Samsung’s answer to Micro Four Thirds cameras from Panasonic and Olympus, the NX-10 was launched last week at Taronga Zoo, and GadgetGuy was on hand for its first safari among the animals.
While the NX-10 has the compact form of a traditional point and shoot camera, on the inside is a large APS-C sensor of the type found in prosumer-level digital SLRS such as the Canon 7D, which costs from $1600 (body only).
The NX10 also features the interchangeable lenses that are characteristic of digital SLR-type cameras, with three being available at launch. These include a 30mm pancake lens for wide angle shooting, a 50-200mm tele zoom and a 18-55mm standard zoom. The latter two have built-in image stablisation. A further five lenses will be available by 2011, according to Samsung.
Even though the NX-10 shares the mirror-less design of similar cameras from the Panasonic G and Olympus PEN series, Samsung is careful not to call it a Micro Four Thirds camera. Micro Four Thirds lenses cannot be used with the NX-10 and, initially at least, all NX-10 lenses will be proprietary to Samsung.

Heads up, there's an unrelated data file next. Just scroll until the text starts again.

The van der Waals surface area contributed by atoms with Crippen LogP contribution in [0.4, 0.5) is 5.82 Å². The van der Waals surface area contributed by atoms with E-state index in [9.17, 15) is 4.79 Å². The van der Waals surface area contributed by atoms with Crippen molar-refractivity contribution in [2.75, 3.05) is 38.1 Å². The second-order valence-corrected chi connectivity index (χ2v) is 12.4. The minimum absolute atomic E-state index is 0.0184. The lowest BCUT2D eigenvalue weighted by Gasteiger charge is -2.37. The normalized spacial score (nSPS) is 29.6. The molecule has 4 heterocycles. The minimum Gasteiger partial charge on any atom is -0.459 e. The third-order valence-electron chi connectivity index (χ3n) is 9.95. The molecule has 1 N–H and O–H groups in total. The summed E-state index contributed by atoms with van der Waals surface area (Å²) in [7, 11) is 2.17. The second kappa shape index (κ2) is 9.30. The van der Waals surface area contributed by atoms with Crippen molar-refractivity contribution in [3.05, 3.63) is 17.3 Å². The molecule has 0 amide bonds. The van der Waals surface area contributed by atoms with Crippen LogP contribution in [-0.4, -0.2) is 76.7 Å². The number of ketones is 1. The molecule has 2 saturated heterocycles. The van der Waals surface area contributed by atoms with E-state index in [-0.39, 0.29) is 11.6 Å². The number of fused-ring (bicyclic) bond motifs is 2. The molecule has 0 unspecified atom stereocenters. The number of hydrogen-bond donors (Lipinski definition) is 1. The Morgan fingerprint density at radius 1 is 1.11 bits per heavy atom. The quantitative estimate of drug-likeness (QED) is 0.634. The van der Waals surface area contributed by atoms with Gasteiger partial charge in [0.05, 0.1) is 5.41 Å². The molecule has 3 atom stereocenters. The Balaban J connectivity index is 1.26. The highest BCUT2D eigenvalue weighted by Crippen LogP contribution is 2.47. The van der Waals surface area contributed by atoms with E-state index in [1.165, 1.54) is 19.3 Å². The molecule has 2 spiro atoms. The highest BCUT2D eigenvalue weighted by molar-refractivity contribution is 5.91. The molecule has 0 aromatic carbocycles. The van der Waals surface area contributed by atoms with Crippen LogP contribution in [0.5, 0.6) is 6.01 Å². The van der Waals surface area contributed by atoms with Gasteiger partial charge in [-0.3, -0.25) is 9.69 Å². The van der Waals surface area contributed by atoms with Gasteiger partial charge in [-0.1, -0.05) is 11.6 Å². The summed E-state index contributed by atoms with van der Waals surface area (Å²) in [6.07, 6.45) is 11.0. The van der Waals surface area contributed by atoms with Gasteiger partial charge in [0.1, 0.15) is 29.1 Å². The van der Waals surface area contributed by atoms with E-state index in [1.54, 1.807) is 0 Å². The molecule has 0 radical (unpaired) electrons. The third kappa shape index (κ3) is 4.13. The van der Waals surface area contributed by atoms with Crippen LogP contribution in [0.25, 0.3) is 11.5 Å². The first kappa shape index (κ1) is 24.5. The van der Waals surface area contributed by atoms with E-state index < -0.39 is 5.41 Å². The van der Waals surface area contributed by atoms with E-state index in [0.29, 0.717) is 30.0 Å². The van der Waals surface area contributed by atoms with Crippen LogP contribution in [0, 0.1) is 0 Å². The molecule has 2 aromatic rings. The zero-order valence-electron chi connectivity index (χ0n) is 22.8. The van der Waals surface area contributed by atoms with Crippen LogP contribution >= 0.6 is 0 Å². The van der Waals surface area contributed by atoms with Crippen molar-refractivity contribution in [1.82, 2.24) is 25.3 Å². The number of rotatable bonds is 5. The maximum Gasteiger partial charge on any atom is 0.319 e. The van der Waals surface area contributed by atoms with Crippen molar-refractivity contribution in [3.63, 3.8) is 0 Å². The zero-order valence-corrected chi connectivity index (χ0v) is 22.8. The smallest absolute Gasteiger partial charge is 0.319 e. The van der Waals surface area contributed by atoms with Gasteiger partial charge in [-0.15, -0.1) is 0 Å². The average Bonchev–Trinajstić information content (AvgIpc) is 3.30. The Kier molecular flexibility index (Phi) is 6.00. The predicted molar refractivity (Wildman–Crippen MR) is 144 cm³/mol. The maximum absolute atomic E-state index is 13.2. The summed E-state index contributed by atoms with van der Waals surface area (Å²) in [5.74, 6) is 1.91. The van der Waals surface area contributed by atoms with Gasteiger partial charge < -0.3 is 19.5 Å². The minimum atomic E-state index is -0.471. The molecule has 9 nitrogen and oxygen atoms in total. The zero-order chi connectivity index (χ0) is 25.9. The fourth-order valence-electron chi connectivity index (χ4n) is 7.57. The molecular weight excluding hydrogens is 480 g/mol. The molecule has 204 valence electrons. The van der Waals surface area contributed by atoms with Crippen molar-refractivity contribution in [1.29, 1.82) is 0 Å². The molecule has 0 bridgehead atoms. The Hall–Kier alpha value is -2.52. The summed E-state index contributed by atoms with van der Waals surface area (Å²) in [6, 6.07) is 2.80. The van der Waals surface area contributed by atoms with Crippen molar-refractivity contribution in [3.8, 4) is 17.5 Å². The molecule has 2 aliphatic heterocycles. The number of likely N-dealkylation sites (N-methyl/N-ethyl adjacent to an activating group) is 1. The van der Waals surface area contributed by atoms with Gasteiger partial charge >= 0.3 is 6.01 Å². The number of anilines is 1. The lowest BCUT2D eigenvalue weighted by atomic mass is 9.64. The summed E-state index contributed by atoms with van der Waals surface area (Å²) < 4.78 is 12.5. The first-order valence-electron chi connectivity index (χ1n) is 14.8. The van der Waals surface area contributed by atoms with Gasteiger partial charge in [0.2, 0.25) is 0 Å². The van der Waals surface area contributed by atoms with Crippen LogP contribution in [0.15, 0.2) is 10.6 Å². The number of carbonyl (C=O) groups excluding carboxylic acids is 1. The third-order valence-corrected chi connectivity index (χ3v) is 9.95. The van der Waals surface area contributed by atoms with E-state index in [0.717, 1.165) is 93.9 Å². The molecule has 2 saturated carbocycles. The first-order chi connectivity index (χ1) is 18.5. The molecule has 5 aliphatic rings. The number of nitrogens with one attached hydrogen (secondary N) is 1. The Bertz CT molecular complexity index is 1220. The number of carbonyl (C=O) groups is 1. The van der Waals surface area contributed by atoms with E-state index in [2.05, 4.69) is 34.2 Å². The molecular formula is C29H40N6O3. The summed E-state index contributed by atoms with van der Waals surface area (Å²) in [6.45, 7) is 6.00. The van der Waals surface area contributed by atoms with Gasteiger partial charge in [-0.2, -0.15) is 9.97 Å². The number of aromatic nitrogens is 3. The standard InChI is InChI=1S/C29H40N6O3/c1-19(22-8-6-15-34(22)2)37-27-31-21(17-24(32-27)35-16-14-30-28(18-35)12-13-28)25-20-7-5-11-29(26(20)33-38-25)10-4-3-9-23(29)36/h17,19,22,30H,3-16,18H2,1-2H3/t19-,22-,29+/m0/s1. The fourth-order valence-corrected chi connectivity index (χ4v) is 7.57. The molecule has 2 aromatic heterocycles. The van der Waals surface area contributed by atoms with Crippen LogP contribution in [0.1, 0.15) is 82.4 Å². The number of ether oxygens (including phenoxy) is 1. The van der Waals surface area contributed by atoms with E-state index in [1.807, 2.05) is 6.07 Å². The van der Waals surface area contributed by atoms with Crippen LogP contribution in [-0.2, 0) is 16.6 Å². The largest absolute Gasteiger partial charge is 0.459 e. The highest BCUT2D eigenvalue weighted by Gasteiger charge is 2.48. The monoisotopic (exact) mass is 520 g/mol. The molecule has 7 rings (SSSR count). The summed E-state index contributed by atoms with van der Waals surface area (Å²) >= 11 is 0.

Internet rumour mills, however, are hot with reports about the development of an adaptor that will allow Pentax K-mount SLR lenses to be used by NX series cameras (auto-focus is unlikely to be supported using these lenses). The same rumour mills tip the appearance of a cheaper entry-level ‘NX series’ camera from Samsung, the NX-5.
During our time with it, the NX-10 captured images that displayed excellent colour and accurate skin tones. We liked its shape and heft, and that fact that the kit bag – with three lenses – was around half the size and weight of a similar kit for an SLR.
The menu system was easy to navigate, and we especially enjoyed the video (720p MP4 and H.264 supported) and burst modes (30fps). The 3 inch AMOLED screen, too, was a delight; even in bright conditions and at extreme off-axis viewing angles, the scene in the screen was easy to see.
This wasn’t the case for night scenes, though, when the screen displayed mostly noise and, indeed, next to nothing of what was visible to the naked eye.
The viewfinder in the NX is electronic, engaging automatically when it senses your face against the camera and switching off the main screen. While doubtlessly neat feature to use during daylight conditions, in the dark it revealed even less of the scene to be framed than the AMOLED screen, meaning we were literally shooting blind.
The NX exhibited a larger degree of shutter lag than we expected, and some lenses were not as quick to focus as others. Generally, we found multi-point focus was faster and more accurate than spot focus.
Ergonomically, the controls on the rear of the camera are spaced to far to the right for our hands; we frequently ‘mashed’ the buttons with the length of our thumb as we gripped the camera, launching us into unexpected new settings.